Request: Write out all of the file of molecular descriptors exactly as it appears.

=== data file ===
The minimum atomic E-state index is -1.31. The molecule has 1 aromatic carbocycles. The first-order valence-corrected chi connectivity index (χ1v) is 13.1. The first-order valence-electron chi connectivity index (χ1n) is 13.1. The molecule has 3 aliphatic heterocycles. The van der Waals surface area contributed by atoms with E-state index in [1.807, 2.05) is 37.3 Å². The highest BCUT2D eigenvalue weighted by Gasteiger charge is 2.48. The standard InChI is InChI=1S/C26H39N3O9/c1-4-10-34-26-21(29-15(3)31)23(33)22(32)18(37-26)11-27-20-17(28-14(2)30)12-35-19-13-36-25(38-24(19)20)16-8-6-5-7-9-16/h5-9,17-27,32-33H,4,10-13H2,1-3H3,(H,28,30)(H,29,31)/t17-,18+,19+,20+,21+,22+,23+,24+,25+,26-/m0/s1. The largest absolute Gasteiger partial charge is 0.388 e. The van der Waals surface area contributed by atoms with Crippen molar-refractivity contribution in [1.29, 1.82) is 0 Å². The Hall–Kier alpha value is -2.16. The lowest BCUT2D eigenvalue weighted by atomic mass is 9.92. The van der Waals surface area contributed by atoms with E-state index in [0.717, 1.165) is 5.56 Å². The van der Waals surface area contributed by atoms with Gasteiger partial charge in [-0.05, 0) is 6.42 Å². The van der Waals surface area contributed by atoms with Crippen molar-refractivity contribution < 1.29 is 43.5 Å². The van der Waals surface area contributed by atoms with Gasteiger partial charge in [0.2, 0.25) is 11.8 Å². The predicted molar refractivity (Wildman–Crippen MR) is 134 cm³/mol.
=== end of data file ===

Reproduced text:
The minimum atomic E-state index is -1.31. The molecule has 1 aromatic carbocycles. The first-order valence-corrected chi connectivity index (χ1v) is 13.1. The first-order valence-electron chi connectivity index (χ1n) is 13.1. The molecule has 3 aliphatic heterocycles. The van der Waals surface area contributed by atoms with E-state index in [1.807, 2.05) is 37.3 Å². The highest BCUT2D eigenvalue weighted by Gasteiger charge is 2.48. The standard InChI is InChI=1S/C26H39N3O9/c1-4-10-34-26-21(29-15(3)31)23(33)22(32)18(37-26)11-27-20-17(28-14(2)30)12-35-19-13-36-25(38-24(19)20)16-8-6-5-7-9-16/h5-9,17-27,32-33H,4,10-13H2,1-3H3,(H,28,30)(H,29,31)/t17-,18+,19+,20+,21+,22+,23+,24+,25+,26-/m0/s1. The largest absolute Gasteiger partial charge is 0.388 e. The van der Waals surface area contributed by atoms with Crippen molar-refractivity contribution in [1.29, 1.82) is 0 Å². The Hall–Kier alpha value is -2.16. The lowest BCUT2D eigenvalue weighted by atomic mass is 9.92. The van der Waals surface area contributed by atoms with E-state index in [0.717, 1.165) is 5.56 Å². The van der Waals surface area contributed by atoms with Gasteiger partial charge in [-0.05, 0) is 6.42 Å². The van der Waals surface area contributed by atoms with Crippen molar-refractivity contribution < 1.29 is 43.5 Å². The van der Waals surface area contributed by atoms with Gasteiger partial charge in [0.2, 0.25) is 11.8 Å². The predicted molar refractivity (Wildman–Crippen MR) is 134 cm³/mol.